Appellate courts have frequently warned that trial courts should carefully consider whether CALJIC No. 2.62 should be given. For example, in People v. Haynes (1983) 148 Cal.App.3d 1117, 196 Cal.Rptr. 450, the court stated:
“We heartily agree that in light of the hostile reception this instruction has received of late from legal logicians and semanticists (see People v. Peters (1982) 128 Cal.App.3d 75, 84, 180 Cal.Rptr. 76; People v. Campbell (1978) 87 Cal.App.3d 678, 684, 151 Cal.Rptr. 175), it will always be unwise of a trial court to include it among its general instructions without prior inquiry of the parties concerning it. In fact, today it should not even be requested by either side unless there is some specific and significant defense omission that the prosecution wishes to stress or the defense wishes to mitigate. In the typical case it will add nothing of substance to the store of knowledge possessed by a juror of average intelligence. Furthermore, if its terms are adhered to, as presumably they will be, its message will be essentially irrelevant in the absence of some designated glaring hiatus in the defendant's testimony. In such an instance, of course, this lacuna will presumably be the subject of debate and emphasis during the parties' arguments to the jury, with or without the neutral guidelines contained in this recently disfavored instruction.” (People v. Haynes, supra, 148 Cal.App.3d at pp. 1119-1120, 196 Cal.Rptr. 450 italics added; see also People v. Marks (1988) 45 Cal.3d 1335, 1346, 248 Cal.Rptr. 874, 756 P.2d 260.) 4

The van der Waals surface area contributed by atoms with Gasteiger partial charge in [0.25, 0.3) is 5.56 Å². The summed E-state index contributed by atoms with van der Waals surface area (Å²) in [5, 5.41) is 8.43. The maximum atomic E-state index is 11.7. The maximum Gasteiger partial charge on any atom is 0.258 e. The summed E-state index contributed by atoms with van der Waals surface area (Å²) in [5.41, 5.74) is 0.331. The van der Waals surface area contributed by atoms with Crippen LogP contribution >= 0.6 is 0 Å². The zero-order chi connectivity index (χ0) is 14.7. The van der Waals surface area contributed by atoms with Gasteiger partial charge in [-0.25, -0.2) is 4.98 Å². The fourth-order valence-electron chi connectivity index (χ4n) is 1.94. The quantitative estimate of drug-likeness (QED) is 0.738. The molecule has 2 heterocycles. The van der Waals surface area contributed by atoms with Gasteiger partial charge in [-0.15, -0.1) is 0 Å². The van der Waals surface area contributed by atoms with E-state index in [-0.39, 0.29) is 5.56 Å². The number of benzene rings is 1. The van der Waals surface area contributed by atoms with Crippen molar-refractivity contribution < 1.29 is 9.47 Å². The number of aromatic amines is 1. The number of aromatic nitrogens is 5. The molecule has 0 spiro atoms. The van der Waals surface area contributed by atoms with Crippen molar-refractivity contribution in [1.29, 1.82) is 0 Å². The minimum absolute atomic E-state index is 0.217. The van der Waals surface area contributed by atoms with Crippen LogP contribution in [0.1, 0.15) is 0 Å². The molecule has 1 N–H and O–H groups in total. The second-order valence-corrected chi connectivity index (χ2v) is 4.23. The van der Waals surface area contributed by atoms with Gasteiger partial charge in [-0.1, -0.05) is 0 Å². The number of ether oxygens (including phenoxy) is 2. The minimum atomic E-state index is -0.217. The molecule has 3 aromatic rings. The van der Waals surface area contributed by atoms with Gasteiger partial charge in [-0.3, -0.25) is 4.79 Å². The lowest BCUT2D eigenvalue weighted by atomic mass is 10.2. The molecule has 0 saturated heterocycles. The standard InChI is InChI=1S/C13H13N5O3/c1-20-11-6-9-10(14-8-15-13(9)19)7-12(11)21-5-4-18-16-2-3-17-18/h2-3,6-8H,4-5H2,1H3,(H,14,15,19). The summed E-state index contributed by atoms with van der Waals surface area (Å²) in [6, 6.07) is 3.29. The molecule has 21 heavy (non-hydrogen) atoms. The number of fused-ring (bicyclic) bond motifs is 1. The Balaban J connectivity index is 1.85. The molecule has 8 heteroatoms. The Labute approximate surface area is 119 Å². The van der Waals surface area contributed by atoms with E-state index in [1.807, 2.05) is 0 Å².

As noted above, in this case the trial court stated outside the presence of the jury that it would give CALJIC No. 2.62 because Lamer failed to explain why James would make allegations of sexual molestation against him, and that there were “other examples” of such a failure to explain or deny. Lamer maintains that there “was not a single point on which [he] failed to explain or deny the accusations against him.” Lamer's failure to explain why James would lie is the sole ground upon which the People attempt to justify the giving of the instruction.
Lamer did not “fail[ ] to explain or deny any fact of evidence that was within the scope of relevant cross-examination” with regard to James's motives (Saddler, supra, 24 Cal.3d at p. 682, 156 Cal.Rptr. 871, 597 P.2d 130). Lamer was not asked any questions on cross-examination regarding James's motivations. Further, there were no facts or evidence in the People's case regarding James's motivations that could reasonably be said to have been within Lamer's knowledge. (See id. at p. 683, 156 Cal.Rptr. 871, 597 P.2d 130.) Thus, if Lamer had attempted to explain why James would lie, such testimony would likely have been deemed speculative and therefore, inadmissible. (See Gherman v. Colburn (1977) 72 Cal.App.3d 544, 582, 140 Cal.Rptr. 330 [“A witness may not speculate regarding the state of mind of another person absent proper evidence of such state of mind such as declarations or conduct”].) 5 Because there is no evidence that Lamer had “facts or evidence in the prosecution's case within [his] knowledge” regarding James's motivations (Saddler, supra, 24 Cal.3d at p. 682, 156 Cal.Rptr. 871, 597 P.2d 130), and any testimony he may have offered on that point would have constituted speculation on his part, it was improper for the court to suggest to the jury that it could draw an adverse inference from Lamer's failure to explain James's motivations. Accordingly, there was “no support for the instruction and it was error to give it.” (People v. Marsh, supra, 175 Cal.App.3d at pp. 993-995, 221 Cal.Rptr. 311.)